Sunday, April 1, 2012

Psalm 18

Yesterday I ran my first half marathon of the year and completed my second running goal of the year. Having reached a personal best for the marathon three weeks ago (which was enough to qualify to register for Boston and put my marathon running otherwise on hold for a while), I decided to set out to run a "post-return-to-running" (i.e. since 2009) best at each of the following distances this year--marathon, 20 miler, half marathon, 10 miler, 10K, 5K, mile. As of yesterday, I can check "half marathon" off the list. I was blessed to run a 1:33:09 (I thought :08 yesterday but the official timekeeper says :09). That was a great feeling--although I had a cramp/stitch in my right side that I have not experienced during a race in a long time.

In any case, I was 18th overall. Two straight races in which I was 18th overall leads me to see a pattern and leads me to look for a connection to my spiritual life as I enter the last week of my commitment to daily writing. (I'll continue to write, just not necessarily ever day). So, as I turned to the Bible for some type of interpretation, I looked to the Psalms (from which I have been drawing much strength and inspiration lately). Psalm 18 verses 2 and 3 (from the New American Bible Revised Edition):

He said: I love you, LORD, my strength,
LORD, my rock, my fortress, my deliverer,
My God, my rock of refuge, my shield, my saving horn, my stronghold!

Then, it goes on to talk about winning over enemies because of a trust in God. That is interesting, but not where I find a lot of inspiration unless I translate winning over enemies to overcoming challenges more generally. I am also drawn by verses 22-32 and 50:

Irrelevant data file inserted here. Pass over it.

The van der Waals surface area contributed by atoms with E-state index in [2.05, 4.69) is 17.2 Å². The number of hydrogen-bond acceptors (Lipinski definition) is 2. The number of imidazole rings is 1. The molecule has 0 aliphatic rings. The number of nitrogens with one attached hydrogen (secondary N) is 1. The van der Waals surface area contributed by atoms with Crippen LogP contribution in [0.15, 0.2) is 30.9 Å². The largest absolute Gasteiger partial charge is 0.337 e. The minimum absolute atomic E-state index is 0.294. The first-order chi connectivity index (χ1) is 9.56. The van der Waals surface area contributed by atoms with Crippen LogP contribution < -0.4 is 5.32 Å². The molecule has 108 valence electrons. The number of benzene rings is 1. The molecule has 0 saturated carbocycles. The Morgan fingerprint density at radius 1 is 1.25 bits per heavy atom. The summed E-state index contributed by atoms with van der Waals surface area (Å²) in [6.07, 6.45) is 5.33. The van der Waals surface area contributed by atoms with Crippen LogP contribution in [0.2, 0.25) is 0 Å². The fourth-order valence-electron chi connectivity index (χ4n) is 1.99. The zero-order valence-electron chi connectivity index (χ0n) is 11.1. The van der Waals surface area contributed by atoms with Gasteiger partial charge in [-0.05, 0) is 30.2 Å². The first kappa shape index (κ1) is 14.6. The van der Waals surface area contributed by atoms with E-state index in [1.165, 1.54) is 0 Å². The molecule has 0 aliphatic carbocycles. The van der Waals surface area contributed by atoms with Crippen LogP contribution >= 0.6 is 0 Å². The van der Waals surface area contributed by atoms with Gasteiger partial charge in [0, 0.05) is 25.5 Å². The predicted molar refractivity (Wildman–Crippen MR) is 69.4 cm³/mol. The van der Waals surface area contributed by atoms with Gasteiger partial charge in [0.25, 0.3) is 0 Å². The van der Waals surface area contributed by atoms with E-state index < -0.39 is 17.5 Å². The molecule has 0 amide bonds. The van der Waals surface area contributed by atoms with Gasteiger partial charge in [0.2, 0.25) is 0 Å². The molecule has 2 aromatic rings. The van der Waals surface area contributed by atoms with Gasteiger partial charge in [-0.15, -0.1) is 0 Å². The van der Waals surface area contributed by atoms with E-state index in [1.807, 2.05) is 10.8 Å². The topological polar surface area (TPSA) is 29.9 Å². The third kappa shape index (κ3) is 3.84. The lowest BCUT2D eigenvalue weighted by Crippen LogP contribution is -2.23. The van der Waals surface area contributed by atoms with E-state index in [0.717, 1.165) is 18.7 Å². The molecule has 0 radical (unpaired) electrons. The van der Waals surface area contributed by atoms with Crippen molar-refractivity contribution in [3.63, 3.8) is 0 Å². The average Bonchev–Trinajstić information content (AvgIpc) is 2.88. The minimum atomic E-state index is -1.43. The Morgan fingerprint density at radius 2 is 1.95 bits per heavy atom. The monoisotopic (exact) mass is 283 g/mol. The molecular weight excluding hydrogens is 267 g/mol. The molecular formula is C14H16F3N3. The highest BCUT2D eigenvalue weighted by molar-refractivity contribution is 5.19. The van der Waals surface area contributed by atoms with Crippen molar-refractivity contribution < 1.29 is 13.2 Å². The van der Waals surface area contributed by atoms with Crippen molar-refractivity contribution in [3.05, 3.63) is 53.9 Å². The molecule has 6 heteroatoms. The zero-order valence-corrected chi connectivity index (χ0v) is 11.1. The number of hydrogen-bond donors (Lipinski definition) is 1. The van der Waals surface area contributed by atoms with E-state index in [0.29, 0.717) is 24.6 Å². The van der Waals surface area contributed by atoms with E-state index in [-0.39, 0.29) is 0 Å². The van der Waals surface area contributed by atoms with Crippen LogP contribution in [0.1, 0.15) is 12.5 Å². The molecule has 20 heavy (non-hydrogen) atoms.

For I kept the ways of the LORD; I was not disloyal to my God.
For his laws were all before me, his decrees I did not cast aside.
I was honest toward him; I was on guard against sin.
So the LORD rewarded my righteousness, the cleanness of my hands in his sight.
Toward the faithful you are faithful; to the honest man you are honest;
Toward the pure, you are pure; but to the perverse you are devious.
For humble people you save; haughty eyes you bring low.
For you, LORD, give light to my lamp; my God brightens my darkness.
With you I can rush an armed band, with my God to help I can leap a wall.
God’s way is unerring; the LORD’s promise is refined; he is a shield for all who take refuge in him.
Truly, who is God except the LORD? Who but our God is the rock?
Thus I will praise you, LORD, among the nations; I will sing praises to your name.

In these past few days when I have been challenged by the health of the family dog (whom we see as a family member even more when she is sick than when she was perfectly healthy), the strength that I draw from my belief in God is quite important.  God can be my rock of refuge and my stronghold (from verse 3).  The remainder is also important.  It is an acknowledgment of the responsibilities that come with following God.  I am not perfect--in any way, shape, or form.  But I, like the writer of the Psalm, try to guard against sin.  I try to be faithful and honest to God.  I try to be pure.  I try to be humble.  With God, I don't know that I can leap a wall, but I can run a marathon and many people would claim that the two are as difficult.  God is my rock.  And every weekend I sing praises to his name as I contribute to the worship band at our church.

This latest example of an interesting tie in between my running (or the places in races that relate to my running) and my personal and spiritual life continues to amaze me.  The gifts that we get through having an active relationship with our beliefs (whatever those beliefs may be) are astounding and are enough to life my spirits even when times are tough (saw a comment about church lifting spirits as I was channel surfing and came across a Waltons marathon on the Hallmark channel yesterday).  Perhaps, some would say, that the reason to lift ones spirits is all an illusion and I should just deal with the downsides of life.  However, I find it much more healthy for me to draw on some directed sense of beliefs, values, and spirituality to guide my life.

Each person must make the decision of whether to look for such comforts on their own.  I only hope that my journey has been interesting to others during this Lenten season. 

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